ISIS is kaput and it is only a matter of time before its leadership is dead, and its footprints disappear.

Let’s explore how this happened.

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04/26/17

Leadership Style — CEO Shop Talk

Leadership style or cattle today? Hmmm, which one?

Big Red Car here on one of those Texas days that makes you want to get on a horse and herd cattle up the trail, cross the Red River into the Indian Territory, and kick up your heels at a dance hall in Abilene, Kansas.

IMG_1658

Listen, Big Red Car, I am not going to Abilene, Kansas. I like it right here. Go away, Big Red Car. Notice the lovely earrings. Cattle are controlled by numbers and they are assets on the hoof.

Maybe not.

OK, so I wrote a blog post a while ago about finding your “authentic” leadership style. I was talking to some CEOs (me, the Big Red Car, not that other guy, The Boss) and we got on the subject of leadership style. Everybody got hung up on the word “authentic.” Haha, it was funny.

Finding Your Authentic Leadership Style <<< read this

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05/27/16

Hiroshima, President Obama, Nuclear Hypocrisy

Hiroshima.

Big Red Car here on a nice but cloudy ATX day. Going to rain, y’all. Getting into the Memorial Day flood cycle. Flash flood warning last night. Lakes more than fill and flooding the marina parking lots. Lots of water.

So, the President is in Hiroshima becoming the first sitting US President to visit Hiroshima whereat the United States unleashed the power of a new weapon, a nuclear bomb called “Little Boy” which was delivered by a B-29 bomber on 6 August 1945.

Little Boy bomb

Little Boy nuclear bomb dropped on Hiroshima, Japan, on 6 August 1945, killing an estimated 145,000 civilians

On 15 August 1945, the Japanese surrendered entering into a formal surrender on the USS Missouri (one of the refloated ships sunk at Pearl Harbor by the Japs) on 2 September 1945.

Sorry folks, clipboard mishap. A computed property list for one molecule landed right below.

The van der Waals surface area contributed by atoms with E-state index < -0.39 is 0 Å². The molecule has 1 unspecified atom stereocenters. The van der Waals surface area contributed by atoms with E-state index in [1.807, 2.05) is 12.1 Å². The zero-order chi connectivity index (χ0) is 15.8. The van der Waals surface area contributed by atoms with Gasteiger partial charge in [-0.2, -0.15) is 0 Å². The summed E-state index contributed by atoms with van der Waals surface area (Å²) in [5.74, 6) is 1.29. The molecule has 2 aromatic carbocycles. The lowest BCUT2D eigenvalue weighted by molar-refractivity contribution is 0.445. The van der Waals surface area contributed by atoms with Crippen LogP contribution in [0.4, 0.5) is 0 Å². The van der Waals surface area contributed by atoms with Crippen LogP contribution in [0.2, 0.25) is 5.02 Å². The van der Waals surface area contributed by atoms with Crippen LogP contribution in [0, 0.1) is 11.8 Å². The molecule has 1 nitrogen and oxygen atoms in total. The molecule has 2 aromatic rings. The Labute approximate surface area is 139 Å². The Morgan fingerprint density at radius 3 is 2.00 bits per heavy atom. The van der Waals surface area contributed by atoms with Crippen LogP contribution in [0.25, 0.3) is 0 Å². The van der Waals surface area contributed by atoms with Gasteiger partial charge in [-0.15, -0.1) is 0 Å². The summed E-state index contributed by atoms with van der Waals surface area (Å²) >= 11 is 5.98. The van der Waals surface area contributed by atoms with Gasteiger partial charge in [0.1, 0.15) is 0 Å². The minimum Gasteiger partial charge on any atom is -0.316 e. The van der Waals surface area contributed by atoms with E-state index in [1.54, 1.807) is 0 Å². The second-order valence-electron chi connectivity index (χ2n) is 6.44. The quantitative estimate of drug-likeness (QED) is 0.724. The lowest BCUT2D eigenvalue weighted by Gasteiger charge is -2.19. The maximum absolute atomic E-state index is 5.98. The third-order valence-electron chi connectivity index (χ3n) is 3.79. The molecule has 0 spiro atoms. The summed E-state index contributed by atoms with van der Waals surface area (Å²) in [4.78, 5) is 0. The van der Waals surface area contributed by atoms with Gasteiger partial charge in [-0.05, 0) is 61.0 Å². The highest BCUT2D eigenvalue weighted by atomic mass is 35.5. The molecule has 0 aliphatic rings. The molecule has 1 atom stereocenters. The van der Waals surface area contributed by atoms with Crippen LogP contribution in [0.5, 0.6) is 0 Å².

The war the Japs started was finally over.

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07/22/15

Leadership & Management — One More Time!

Big Red Car here. Ahh, you know the shtick by now — On Earth as it is in Texas!

Every so often, we find ourselves being drawn into a discussion that is endless.

One such discussion is the ramifications of leadership and management for the startup and small business. It is a continuous discussion.

Note that the Big Red Car did not say leadership “versus” management because they are not in a contest with each other. Continue reading

05/13/15

Harnessing Emotions — Leadership

Big Red Car here in the tropical rain forest known as Austin by God Texas.

It’s been raining a little here. Not that we don’t need it; we do. If we did not have such an arid climate, we would not be complaining but we are not really used to this much rain; so we complain.

Shame on us.

In life, we are propelled ever forward by our emotions — driven by the slings, arrows, slights, insults that are visited upon us and which tempt us to anger. Anger can be very destructive. How are you harnessing emotions?

Listen carefully — this is a “good” thing. Not a GOOD thing, a “good” thing. Continue reading